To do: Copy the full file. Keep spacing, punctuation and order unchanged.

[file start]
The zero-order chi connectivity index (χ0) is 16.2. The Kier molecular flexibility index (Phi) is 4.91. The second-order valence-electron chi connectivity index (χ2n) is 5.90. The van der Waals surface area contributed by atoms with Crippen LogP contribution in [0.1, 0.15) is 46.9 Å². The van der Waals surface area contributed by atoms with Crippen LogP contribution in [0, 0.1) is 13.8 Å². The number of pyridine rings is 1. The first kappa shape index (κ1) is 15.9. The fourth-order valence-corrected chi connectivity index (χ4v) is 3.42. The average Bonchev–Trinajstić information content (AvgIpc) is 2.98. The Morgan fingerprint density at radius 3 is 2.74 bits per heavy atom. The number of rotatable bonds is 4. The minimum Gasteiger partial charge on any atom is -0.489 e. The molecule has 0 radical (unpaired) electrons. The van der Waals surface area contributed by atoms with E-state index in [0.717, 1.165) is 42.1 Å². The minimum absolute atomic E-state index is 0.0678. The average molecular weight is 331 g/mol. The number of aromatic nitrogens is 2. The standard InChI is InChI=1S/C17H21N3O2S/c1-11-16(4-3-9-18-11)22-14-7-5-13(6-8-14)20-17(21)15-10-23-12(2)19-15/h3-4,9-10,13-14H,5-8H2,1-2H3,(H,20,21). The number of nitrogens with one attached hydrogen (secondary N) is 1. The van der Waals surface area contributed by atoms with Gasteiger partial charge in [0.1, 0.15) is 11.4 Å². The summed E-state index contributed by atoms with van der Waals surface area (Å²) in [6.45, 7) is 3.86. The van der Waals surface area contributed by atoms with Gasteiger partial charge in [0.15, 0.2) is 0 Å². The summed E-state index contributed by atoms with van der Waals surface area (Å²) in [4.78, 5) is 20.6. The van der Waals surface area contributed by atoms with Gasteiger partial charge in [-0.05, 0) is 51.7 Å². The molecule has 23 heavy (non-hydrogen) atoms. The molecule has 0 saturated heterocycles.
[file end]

The zero-order chi connectivity index (χ0) is 16.2. The Kier molecular flexibility index (Phi) is 4.91. The second-order valence-electron chi connectivity index (χ2n) is 5.90. The van der Waals surface area contributed by atoms with Crippen LogP contribution in [0.1, 0.15) is 46.9 Å². The van der Waals surface area contributed by atoms with Crippen LogP contribution in [0, 0.1) is 13.8 Å². The number of pyridine rings is 1. The first kappa shape index (κ1) is 15.9. The fourth-order valence-corrected chi connectivity index (χ4v) is 3.42. The average Bonchev–Trinajstić information content (AvgIpc) is 2.98. The Morgan fingerprint density at radius 3 is 2.74 bits per heavy atom. The number of rotatable bonds is 4. The minimum Gasteiger partial charge on any atom is -0.489 e. The molecule has 0 radical (unpaired) electrons. The van der Waals surface area contributed by atoms with E-state index in [0.717, 1.165) is 42.1 Å². The minimum absolute atomic E-state index is 0.0678. The average molecular weight is 331 g/mol. The number of aromatic nitrogens is 2. The standard InChI is InChI=1S/C17H21N3O2S/c1-11-16(4-3-9-18-11)22-14-7-5-13(6-8-14)20-17(21)15-10-23-12(2)19-15/h3-4,9-10,13-14H,5-8H2,1-2H3,(H,20,21). The number of nitrogens with one attached hydrogen (secondary N) is 1. The van der Waals surface area contributed by atoms with Gasteiger partial charge in [0.1, 0.15) is 11.4 Å². The summed E-state index contributed by atoms with van der Waals surface area (Å²) in [6.45, 7) is 3.86. The van der Waals surface area contributed by atoms with Gasteiger partial charge in [0.15, 0.2) is 0 Å². The summed E-state index contributed by atoms with van der Waals surface area (Å²) in [4.78, 5) is 20.6. The van der Waals surface area contributed by atoms with Gasteiger partial charge in [-0.05, 0) is 51.7 Å². The molecule has 23 heavy (non-hydrogen) atoms. The molecule has 0 saturated heterocycles.